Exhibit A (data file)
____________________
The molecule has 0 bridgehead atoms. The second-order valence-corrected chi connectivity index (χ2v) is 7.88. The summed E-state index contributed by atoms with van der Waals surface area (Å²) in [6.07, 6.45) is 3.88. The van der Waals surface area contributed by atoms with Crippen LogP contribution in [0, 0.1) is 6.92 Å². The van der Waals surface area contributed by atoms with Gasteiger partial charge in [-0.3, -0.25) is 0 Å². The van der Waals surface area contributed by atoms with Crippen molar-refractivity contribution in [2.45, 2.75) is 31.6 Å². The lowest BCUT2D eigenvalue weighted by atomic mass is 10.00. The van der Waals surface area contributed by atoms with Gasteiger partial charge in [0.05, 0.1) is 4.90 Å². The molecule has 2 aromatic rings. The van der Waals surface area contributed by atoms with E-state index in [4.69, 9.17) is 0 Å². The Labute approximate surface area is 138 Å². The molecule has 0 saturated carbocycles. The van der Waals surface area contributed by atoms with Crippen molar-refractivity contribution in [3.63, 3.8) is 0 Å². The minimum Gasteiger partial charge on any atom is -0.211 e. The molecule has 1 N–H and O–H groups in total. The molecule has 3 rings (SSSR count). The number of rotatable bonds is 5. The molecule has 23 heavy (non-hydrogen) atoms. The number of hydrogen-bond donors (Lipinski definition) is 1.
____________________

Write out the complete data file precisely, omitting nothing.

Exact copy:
The molecule has 0 bridgehead atoms. The second-order valence-corrected chi connectivity index (χ2v) is 7.88. The summed E-state index contributed by atoms with van der Waals surface area (Å²) in [6.07, 6.45) is 3.88. The van der Waals surface area contributed by atoms with Crippen LogP contribution in [0, 0.1) is 6.92 Å². The van der Waals surface area contributed by atoms with Gasteiger partial charge in [-0.3, -0.25) is 0 Å². The van der Waals surface area contributed by atoms with Crippen molar-refractivity contribution in [2.45, 2.75) is 31.6 Å². The lowest BCUT2D eigenvalue weighted by atomic mass is 10.00. The van der Waals surface area contributed by atoms with Gasteiger partial charge in [0.05, 0.1) is 4.90 Å². The molecule has 2 aromatic rings. The van der Waals surface area contributed by atoms with E-state index in [4.69, 9.17) is 0 Å². The Labute approximate surface area is 138 Å². The molecule has 0 saturated carbocycles. The van der Waals surface area contributed by atoms with Crippen molar-refractivity contribution in [3.63, 3.8) is 0 Å². The minimum Gasteiger partial charge on any atom is -0.211 e. The molecule has 1 N–H and O–H groups in total. The molecule has 3 rings (SSSR count). The number of rotatable bonds is 5. The molecule has 23 heavy (non-hydrogen) atoms. The number of hydrogen-bond donors (Lipinski definition) is 1.